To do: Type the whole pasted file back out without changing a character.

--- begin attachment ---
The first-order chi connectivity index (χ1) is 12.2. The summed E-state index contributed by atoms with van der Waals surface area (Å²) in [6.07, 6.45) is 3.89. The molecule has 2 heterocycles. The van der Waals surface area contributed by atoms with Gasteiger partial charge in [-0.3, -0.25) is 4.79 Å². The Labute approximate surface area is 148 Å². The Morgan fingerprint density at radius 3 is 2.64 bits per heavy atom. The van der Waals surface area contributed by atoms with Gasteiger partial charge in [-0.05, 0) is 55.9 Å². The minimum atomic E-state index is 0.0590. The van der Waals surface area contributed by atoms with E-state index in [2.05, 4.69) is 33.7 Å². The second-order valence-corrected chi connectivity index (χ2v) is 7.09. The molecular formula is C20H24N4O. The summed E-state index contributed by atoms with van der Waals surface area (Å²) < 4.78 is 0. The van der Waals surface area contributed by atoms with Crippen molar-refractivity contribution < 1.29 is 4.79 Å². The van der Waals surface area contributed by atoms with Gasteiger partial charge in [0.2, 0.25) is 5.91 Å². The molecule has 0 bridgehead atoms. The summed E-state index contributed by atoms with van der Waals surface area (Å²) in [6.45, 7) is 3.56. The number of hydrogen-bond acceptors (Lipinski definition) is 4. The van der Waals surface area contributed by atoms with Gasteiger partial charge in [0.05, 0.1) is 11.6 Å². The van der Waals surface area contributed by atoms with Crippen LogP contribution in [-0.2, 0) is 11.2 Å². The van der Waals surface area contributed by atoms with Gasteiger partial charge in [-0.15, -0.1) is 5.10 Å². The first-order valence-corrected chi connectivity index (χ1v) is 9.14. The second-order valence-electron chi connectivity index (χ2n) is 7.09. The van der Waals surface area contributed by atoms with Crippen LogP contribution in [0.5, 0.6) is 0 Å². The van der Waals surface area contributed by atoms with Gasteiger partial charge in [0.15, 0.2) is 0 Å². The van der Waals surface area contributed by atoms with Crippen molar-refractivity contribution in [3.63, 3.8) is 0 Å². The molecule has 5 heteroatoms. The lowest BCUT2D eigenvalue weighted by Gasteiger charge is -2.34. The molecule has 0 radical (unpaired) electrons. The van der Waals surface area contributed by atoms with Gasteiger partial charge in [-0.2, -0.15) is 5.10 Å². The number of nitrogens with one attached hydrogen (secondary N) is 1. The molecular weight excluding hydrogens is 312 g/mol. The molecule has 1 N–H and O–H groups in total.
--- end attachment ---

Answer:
The first-order chi connectivity index (χ1) is 12.2. The summed E-state index contributed by atoms with van der Waals surface area (Å²) in [6.07, 6.45) is 3.89. The molecule has 2 heterocycles. The van der Waals surface area contributed by atoms with Gasteiger partial charge in [-0.3, -0.25) is 4.79 Å². The Labute approximate surface area is 148 Å². The Morgan fingerprint density at radius 3 is 2.64 bits per heavy atom. The van der Waals surface area contributed by atoms with Gasteiger partial charge in [-0.05, 0) is 55.9 Å². The minimum atomic E-state index is 0.0590. The van der Waals surface area contributed by atoms with E-state index in [2.05, 4.69) is 33.7 Å². The second-order valence-corrected chi connectivity index (χ2v) is 7.09. The molecular formula is C20H24N4O. The summed E-state index contributed by atoms with van der Waals surface area (Å²) < 4.78 is 0. The van der Waals surface area contributed by atoms with Crippen molar-refractivity contribution < 1.29 is 4.79 Å². The van der Waals surface area contributed by atoms with Gasteiger partial charge in [0.2, 0.25) is 5.91 Å². The molecule has 0 bridgehead atoms. The summed E-state index contributed by atoms with van der Waals surface area (Å²) in [6.45, 7) is 3.56. The number of hydrogen-bond acceptors (Lipinski definition) is 4. The van der Waals surface area contributed by atoms with Gasteiger partial charge in [0.05, 0.1) is 11.6 Å². The van der Waals surface area contributed by atoms with Crippen LogP contribution in [-0.2, 0) is 11.2 Å². The van der Waals surface area contributed by atoms with Gasteiger partial charge in [-0.15, -0.1) is 5.10 Å². The first-order valence-corrected chi connectivity index (χ1v) is 9.14. The second-order valence-electron chi connectivity index (χ2n) is 7.09. The van der Waals surface area contributed by atoms with Crippen LogP contribution in [0.5, 0.6) is 0 Å². The van der Waals surface area contributed by atoms with Gasteiger partial charge in [0.15, 0.2) is 0 Å². The van der Waals surface area contributed by atoms with Crippen molar-refractivity contribution in [3.63, 3.8) is 0 Å². The molecule has 5 heteroatoms. The lowest BCUT2D eigenvalue weighted by Gasteiger charge is -2.34. The molecule has 0 radical (unpaired) electrons. The van der Waals surface area contributed by atoms with Gasteiger partial charge in [-0.2, -0.15) is 5.10 Å². The number of nitrogens with one attached hydrogen (secondary N) is 1. The molecular weight excluding hydrogens is 312 g/mol. The molecule has 1 N–H and O–H groups in total.